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Whitebark pine declines may unravel the tree's mutualism with Clark's Nutcracker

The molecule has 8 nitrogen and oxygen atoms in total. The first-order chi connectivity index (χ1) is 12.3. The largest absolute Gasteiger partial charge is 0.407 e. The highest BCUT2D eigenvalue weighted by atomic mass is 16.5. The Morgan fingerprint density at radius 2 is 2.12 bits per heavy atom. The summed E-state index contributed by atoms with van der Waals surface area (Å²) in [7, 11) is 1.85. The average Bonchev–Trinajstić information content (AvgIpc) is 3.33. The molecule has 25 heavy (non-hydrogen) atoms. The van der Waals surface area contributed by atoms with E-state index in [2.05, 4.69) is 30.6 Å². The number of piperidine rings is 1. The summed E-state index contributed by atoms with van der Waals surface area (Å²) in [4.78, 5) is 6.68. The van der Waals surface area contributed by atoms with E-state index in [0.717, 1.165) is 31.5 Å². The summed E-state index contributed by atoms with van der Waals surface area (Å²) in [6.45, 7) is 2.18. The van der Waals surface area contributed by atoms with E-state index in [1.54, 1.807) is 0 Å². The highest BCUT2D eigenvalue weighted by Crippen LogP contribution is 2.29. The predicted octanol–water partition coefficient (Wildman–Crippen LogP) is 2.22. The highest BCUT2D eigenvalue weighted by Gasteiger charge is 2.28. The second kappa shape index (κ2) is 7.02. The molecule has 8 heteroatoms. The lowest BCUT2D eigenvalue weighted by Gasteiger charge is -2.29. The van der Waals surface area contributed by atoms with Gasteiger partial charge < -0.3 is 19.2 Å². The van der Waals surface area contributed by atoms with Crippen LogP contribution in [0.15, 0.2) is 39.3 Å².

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The relationship between the whitebark pine (Pinus albicaulis), an iconic tree of western mountaintops, and the Clark's Nutcracker (Nucifraga columbiana), a brash bird in the crow family, is often used as an example of the biological concept of mutualism: a relationship between species where both benefit. The pine provides large, nutritious seeds to the nutcracker. The nutcracker buries these seeds for later use in scattered hiding spots, inevitably failing to retrieve some and effectively planting the next generation of whitebark pine. But the mutualism between the pine and the nutcracker is not equal. While the pine depends heavily on nutcrackers for seed dispersal and germination, the nutcracker merely prefers the whitebark pine's seeds. If whitebark pine seeds aren't available or abundant, the highly mobile nutcracker will fly off and find another food source.

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